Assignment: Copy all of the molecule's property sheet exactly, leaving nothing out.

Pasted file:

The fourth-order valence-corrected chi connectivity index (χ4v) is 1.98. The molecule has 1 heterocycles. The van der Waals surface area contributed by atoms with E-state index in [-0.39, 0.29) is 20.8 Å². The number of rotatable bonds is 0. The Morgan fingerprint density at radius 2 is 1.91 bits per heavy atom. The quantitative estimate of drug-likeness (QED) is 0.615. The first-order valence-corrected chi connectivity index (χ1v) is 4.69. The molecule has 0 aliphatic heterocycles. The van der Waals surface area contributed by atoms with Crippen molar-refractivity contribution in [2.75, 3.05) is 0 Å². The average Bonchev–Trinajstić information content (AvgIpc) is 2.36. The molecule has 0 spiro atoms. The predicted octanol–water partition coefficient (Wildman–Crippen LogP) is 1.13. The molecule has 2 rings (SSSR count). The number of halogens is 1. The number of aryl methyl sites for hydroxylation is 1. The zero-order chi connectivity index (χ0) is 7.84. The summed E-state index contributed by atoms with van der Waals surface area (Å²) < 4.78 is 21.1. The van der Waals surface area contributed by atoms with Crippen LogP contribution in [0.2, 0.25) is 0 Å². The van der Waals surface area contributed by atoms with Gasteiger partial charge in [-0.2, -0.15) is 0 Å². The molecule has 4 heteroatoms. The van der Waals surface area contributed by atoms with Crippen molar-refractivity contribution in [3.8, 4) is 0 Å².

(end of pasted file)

The fourth-order valence-corrected chi connectivity index (χ4v) is 1.98. The molecule has 1 heterocycles. The van der Waals surface area contributed by atoms with E-state index in [-0.39, 0.29) is 20.8 Å². The number of rotatable bonds is 0. The Morgan fingerprint density at radius 2 is 1.91 bits per heavy atom. The quantitative estimate of drug-likeness (QED) is 0.615. The first-order valence-corrected chi connectivity index (χ1v) is 4.69. The molecule has 0 aliphatic heterocycles. The van der Waals surface area contributed by atoms with Crippen molar-refractivity contribution in [2.75, 3.05) is 0 Å². The average Bonchev–Trinajstić information content (AvgIpc) is 2.36. The molecule has 0 spiro atoms. The predicted octanol–water partition coefficient (Wildman–Crippen LogP) is 1.13. The molecule has 2 rings (SSSR count). The number of halogens is 1. The number of aryl methyl sites for hydroxylation is 1. The zero-order chi connectivity index (χ0) is 7.84. The summed E-state index contributed by atoms with van der Waals surface area (Å²) < 4.78 is 21.1. The van der Waals surface area contributed by atoms with Crippen LogP contribution in [0.2, 0.25) is 0 Å². The van der Waals surface area contributed by atoms with Gasteiger partial charge in [-0.2, -0.15) is 0 Å². The molecule has 4 heteroatoms. The van der Waals surface area contributed by atoms with Crippen molar-refractivity contribution in [3.8, 4) is 0 Å².